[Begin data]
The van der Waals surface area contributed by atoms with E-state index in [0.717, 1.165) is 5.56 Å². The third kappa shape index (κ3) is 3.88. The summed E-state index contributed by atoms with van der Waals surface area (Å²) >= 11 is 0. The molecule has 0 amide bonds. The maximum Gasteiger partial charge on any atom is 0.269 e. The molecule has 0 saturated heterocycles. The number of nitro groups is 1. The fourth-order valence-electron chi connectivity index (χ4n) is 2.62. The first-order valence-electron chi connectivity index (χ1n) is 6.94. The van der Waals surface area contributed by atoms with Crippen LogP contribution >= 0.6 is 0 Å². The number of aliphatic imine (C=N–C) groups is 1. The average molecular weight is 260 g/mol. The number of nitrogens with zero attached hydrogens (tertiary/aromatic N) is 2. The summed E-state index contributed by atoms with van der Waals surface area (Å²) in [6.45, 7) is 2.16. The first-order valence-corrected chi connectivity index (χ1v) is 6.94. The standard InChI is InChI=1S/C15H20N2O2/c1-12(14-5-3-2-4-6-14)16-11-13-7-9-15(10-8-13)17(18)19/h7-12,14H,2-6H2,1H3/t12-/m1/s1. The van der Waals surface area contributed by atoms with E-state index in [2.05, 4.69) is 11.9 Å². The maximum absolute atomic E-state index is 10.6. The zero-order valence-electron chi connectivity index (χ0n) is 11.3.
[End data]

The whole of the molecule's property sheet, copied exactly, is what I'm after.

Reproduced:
The van der Waals surface area contributed by atoms with E-state index in [0.717, 1.165) is 5.56 Å². The third kappa shape index (κ3) is 3.88. The summed E-state index contributed by atoms with van der Waals surface area (Å²) >= 11 is 0. The molecule has 0 amide bonds. The maximum Gasteiger partial charge on any atom is 0.269 e. The molecule has 0 saturated heterocycles. The number of nitro groups is 1. The fourth-order valence-electron chi connectivity index (χ4n) is 2.62. The first-order valence-electron chi connectivity index (χ1n) is 6.94. The van der Waals surface area contributed by atoms with Crippen LogP contribution >= 0.6 is 0 Å². The number of aliphatic imine (C=N–C) groups is 1. The average molecular weight is 260 g/mol. The number of nitrogens with zero attached hydrogens (tertiary/aromatic N) is 2. The summed E-state index contributed by atoms with van der Waals surface area (Å²) in [6.45, 7) is 2.16. The first-order valence-corrected chi connectivity index (χ1v) is 6.94. The standard InChI is InChI=1S/C15H20N2O2/c1-12(14-5-3-2-4-6-14)16-11-13-7-9-15(10-8-13)17(18)19/h7-12,14H,2-6H2,1H3/t12-/m1/s1. The van der Waals surface area contributed by atoms with E-state index in [2.05, 4.69) is 11.9 Å². The maximum absolute atomic E-state index is 10.6. The zero-order valence-electron chi connectivity index (χ0n) is 11.3.